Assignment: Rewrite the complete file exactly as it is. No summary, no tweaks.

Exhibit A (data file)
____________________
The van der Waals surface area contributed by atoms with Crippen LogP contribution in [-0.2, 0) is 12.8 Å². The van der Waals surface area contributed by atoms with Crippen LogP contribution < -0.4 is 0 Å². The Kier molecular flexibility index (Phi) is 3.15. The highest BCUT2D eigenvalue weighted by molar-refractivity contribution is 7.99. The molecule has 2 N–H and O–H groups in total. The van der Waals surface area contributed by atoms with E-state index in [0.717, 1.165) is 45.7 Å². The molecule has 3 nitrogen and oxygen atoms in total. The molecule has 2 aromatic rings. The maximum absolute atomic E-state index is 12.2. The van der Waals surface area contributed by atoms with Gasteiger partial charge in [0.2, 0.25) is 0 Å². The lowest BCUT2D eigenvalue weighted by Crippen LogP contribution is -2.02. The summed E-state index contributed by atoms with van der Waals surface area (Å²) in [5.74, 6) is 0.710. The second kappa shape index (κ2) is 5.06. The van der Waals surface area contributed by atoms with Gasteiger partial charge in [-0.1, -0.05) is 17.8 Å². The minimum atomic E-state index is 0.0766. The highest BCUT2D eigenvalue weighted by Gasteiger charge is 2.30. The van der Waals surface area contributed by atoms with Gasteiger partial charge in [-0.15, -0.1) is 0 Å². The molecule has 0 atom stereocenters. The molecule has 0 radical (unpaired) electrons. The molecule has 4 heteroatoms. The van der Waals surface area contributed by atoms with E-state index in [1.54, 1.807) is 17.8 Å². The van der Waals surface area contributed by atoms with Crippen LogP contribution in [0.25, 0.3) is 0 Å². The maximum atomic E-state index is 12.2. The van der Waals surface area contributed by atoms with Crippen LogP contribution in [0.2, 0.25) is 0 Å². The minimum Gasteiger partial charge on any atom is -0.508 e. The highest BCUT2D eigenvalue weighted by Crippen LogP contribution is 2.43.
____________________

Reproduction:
The van der Waals surface area contributed by atoms with Crippen LogP contribution in [-0.2, 0) is 12.8 Å². The van der Waals surface area contributed by atoms with Crippen LogP contribution < -0.4 is 0 Å². The Kier molecular flexibility index (Phi) is 3.15. The highest BCUT2D eigenvalue weighted by molar-refractivity contribution is 7.99. The molecule has 2 N–H and O–H groups in total. The van der Waals surface area contributed by atoms with E-state index in [0.717, 1.165) is 45.7 Å². The molecule has 3 nitrogen and oxygen atoms in total. The molecule has 2 aromatic rings. The maximum absolute atomic E-state index is 12.2. The van der Waals surface area contributed by atoms with Gasteiger partial charge in [0.2, 0.25) is 0 Å². The lowest BCUT2D eigenvalue weighted by Crippen LogP contribution is -2.02. The summed E-state index contributed by atoms with van der Waals surface area (Å²) in [5.74, 6) is 0.710. The second kappa shape index (κ2) is 5.06. The van der Waals surface area contributed by atoms with Gasteiger partial charge in [-0.1, -0.05) is 17.8 Å². The minimum atomic E-state index is 0.0766. The highest BCUT2D eigenvalue weighted by Gasteiger charge is 2.30. The van der Waals surface area contributed by atoms with Gasteiger partial charge in [-0.15, -0.1) is 0 Å². The molecule has 0 atom stereocenters. The molecule has 0 radical (unpaired) electrons. The molecule has 4 heteroatoms. The van der Waals surface area contributed by atoms with E-state index in [1.54, 1.807) is 17.8 Å². The van der Waals surface area contributed by atoms with Crippen LogP contribution in [0.25, 0.3) is 0 Å². The maximum atomic E-state index is 12.2. The van der Waals surface area contributed by atoms with Crippen LogP contribution in [0.2, 0.25) is 0 Å². The minimum Gasteiger partial charge on any atom is -0.508 e. The highest BCUT2D eigenvalue weighted by Crippen LogP contribution is 2.43.